Mark Valenti wants to work where he works. Or, more specifically: as an employer, he wants to create an environment in which he would like to work.
How does this, well, work? “I sit here and think, ‘You know, wouldn’t it be nice to have every other Friday off in the summertime?’” he revealed, admitting that most of the perks he dreams up stem from selfish reasons. And, according to the president and CEO of The Sextant Group, an audiovisual consulting firm headquartered in Pittsburgh, PA, this perk works: from Memorial Day Weekend to Labor Day Weekend, employees get every other Friday off. It’s called ‘Summer Hours.’
Here is how it really works: The entire organization is divided into two groups, Group One and Group A (Valenti didn’t want anyone feeling inferior to anyone else). This is done according to both physical location and discipline, so that the company is always staffed appropriately on any given Friday. On Memorial Day Weekend, Group One enjoys a four-day weekend, with Group A receiving a three-day weekend the following weekend. When Summer Hours concludes on Labor Day, Group A gets their four-day weekend.
There are two minor stipulations to this perk: One, employees are not allowed to trade weekends with each other. “When you get put into a group and you see the schedule for the summer, it is what it is,” Valenti explained. The second is that if a client requires an employee to be on site, or to deliver a drawing package on that employee’s day off, then they must show up at work. “If it’s your legitimate vacation, the answer is, ‘I’m on vacation. Can we meet the following week?’ But if you need to be somewhere on a Thursday and it forces you to travel on a Friday, then so be it.”
Valenti doesn’t recall anyone having to sacrifice their Summer Hours, however. “What you will see is on Thursday, people will stick around until six-thirty, seven o’clock, seven-thirty to get that package done and out the door a day early so that they can have a long weekend,” he said. “Guess what? That’s perfectly acceptable to me.”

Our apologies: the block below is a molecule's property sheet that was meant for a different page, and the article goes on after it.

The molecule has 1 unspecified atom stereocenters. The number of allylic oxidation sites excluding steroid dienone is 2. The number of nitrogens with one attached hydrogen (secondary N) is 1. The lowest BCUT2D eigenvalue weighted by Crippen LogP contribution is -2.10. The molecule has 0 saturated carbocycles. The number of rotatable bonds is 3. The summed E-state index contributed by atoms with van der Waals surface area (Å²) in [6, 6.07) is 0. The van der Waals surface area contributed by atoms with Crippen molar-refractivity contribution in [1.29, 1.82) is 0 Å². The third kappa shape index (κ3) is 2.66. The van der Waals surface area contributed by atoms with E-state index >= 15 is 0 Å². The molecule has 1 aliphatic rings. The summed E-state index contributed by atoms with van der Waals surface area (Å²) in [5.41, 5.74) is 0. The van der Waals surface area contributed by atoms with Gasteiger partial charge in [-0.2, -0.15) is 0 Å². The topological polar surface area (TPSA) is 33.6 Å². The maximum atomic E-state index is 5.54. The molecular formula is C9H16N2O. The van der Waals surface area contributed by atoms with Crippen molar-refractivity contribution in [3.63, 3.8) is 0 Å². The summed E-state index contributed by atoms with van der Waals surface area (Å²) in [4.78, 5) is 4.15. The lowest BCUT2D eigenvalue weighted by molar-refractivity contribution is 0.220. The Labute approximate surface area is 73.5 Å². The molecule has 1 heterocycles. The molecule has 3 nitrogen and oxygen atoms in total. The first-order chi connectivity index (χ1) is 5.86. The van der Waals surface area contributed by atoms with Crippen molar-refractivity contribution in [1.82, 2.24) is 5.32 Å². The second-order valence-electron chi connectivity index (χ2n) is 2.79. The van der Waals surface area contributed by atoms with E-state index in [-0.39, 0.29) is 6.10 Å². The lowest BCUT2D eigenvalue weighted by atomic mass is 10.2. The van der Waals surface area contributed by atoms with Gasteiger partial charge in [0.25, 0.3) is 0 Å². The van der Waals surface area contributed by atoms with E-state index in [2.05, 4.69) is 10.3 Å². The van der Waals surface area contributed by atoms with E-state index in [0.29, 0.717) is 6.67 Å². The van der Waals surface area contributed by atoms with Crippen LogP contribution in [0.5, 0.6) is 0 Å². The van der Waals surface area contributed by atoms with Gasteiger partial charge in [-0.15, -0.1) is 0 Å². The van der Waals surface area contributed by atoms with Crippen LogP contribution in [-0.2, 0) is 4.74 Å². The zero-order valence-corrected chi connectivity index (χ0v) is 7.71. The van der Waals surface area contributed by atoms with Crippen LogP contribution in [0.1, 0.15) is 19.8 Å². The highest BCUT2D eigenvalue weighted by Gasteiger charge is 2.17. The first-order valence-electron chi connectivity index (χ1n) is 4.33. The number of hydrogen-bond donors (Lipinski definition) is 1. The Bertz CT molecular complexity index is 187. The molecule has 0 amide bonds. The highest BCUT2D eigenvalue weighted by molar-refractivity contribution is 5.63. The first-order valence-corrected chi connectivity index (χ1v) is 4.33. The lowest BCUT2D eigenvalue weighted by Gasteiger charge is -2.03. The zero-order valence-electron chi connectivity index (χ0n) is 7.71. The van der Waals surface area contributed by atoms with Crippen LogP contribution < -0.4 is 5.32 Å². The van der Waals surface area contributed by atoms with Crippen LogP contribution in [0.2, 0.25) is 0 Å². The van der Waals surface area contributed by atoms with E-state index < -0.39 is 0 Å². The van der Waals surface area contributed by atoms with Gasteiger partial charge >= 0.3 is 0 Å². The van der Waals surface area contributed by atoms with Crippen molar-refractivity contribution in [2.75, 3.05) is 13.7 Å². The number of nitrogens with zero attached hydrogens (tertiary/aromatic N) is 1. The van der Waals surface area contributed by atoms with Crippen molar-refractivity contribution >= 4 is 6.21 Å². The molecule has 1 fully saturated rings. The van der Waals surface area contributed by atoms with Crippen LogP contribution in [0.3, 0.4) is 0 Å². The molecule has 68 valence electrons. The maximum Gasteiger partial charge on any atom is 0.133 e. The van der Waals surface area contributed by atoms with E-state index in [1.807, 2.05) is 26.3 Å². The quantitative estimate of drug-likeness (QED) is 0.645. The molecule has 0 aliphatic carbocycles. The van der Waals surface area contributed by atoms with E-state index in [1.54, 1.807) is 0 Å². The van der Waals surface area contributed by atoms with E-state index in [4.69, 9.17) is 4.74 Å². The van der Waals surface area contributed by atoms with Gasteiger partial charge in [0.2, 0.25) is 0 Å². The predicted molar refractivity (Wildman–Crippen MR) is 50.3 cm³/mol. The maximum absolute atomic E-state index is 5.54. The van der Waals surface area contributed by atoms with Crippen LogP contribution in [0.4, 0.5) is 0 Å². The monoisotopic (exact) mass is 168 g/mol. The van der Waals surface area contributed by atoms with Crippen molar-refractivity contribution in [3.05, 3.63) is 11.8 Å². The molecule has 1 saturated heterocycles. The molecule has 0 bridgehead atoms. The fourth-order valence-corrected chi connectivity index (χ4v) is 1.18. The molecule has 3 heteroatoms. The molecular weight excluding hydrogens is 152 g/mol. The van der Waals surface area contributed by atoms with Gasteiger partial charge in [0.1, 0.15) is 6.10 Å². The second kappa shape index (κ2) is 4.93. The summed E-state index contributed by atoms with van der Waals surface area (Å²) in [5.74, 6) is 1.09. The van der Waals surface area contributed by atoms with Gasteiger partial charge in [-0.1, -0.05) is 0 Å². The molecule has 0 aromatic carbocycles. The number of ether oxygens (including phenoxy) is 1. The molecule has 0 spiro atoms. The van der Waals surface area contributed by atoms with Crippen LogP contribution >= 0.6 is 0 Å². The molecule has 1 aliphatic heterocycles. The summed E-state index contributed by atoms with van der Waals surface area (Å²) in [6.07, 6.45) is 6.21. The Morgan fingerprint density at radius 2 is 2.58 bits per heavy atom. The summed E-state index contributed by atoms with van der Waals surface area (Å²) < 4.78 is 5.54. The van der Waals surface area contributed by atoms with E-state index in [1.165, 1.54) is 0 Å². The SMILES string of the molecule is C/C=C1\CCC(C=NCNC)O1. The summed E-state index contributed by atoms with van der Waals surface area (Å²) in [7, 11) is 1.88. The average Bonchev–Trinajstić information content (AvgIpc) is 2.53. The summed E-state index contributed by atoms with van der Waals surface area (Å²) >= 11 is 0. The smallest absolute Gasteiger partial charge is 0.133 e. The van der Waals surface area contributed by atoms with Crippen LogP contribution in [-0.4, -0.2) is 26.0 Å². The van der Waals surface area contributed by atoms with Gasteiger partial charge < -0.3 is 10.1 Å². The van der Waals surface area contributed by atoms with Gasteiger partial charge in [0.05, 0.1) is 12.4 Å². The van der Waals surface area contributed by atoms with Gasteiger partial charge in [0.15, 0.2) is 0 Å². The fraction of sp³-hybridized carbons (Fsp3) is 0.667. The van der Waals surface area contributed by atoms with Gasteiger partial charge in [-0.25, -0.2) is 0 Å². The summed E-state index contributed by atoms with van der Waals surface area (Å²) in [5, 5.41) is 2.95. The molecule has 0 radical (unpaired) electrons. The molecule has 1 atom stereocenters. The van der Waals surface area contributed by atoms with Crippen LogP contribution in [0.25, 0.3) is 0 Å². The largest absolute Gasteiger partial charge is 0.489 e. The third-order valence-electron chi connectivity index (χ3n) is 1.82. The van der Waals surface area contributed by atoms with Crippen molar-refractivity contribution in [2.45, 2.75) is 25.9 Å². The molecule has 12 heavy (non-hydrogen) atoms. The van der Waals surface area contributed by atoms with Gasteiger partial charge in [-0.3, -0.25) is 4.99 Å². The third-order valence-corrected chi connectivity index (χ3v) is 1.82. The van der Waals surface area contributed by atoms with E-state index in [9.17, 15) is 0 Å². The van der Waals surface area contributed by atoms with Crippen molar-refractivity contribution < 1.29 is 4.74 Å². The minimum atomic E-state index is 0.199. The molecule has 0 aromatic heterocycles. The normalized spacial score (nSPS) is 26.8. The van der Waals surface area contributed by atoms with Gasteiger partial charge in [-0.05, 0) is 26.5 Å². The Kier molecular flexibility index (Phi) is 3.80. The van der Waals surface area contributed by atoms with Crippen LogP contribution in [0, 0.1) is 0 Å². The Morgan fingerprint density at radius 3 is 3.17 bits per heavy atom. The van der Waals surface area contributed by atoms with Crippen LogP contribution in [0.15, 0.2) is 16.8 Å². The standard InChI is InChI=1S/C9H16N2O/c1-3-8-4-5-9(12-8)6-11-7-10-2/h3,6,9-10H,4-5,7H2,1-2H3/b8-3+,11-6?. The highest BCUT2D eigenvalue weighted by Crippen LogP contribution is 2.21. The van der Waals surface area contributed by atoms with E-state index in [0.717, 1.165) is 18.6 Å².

We’ve all heard about the perks that companies—especially those in high-tech—use to attract and retain top talent. While the Googles of the world can still afford to give their employees anything from drycleaning services to massages and free haircuts, the reality is that in this economy, many of those perks have disappeared. This has changed the definition of what a “perk” actually is, and, for many employees— like those at The Sextant Group—it’s time.
“With the drop in discretionary spending, these little perks are still great ways to encourage employee engagement on a shoestring budget, and the number one, most effective that I have seen is time off,” said Kevin Sheridan, author of Building a Magnetic Culture: How to Attract and Retain Top Talent to Create an Engaged, Productive Workforce (McGraw-Hill, 2012); and senior vice president of HR optimization at Avatar HR Solutions, a research and consulting firm in Chicago, IL. Citing his firm’s research, he relayed that three of the main reasons employees leave their jobs is due to a lack of work/life balance, stress, and their perception of workload versus staffing levels. “When you look at all three of those, they are really one in the same, and what a great way to address all three by giving people time off to let off some steam.”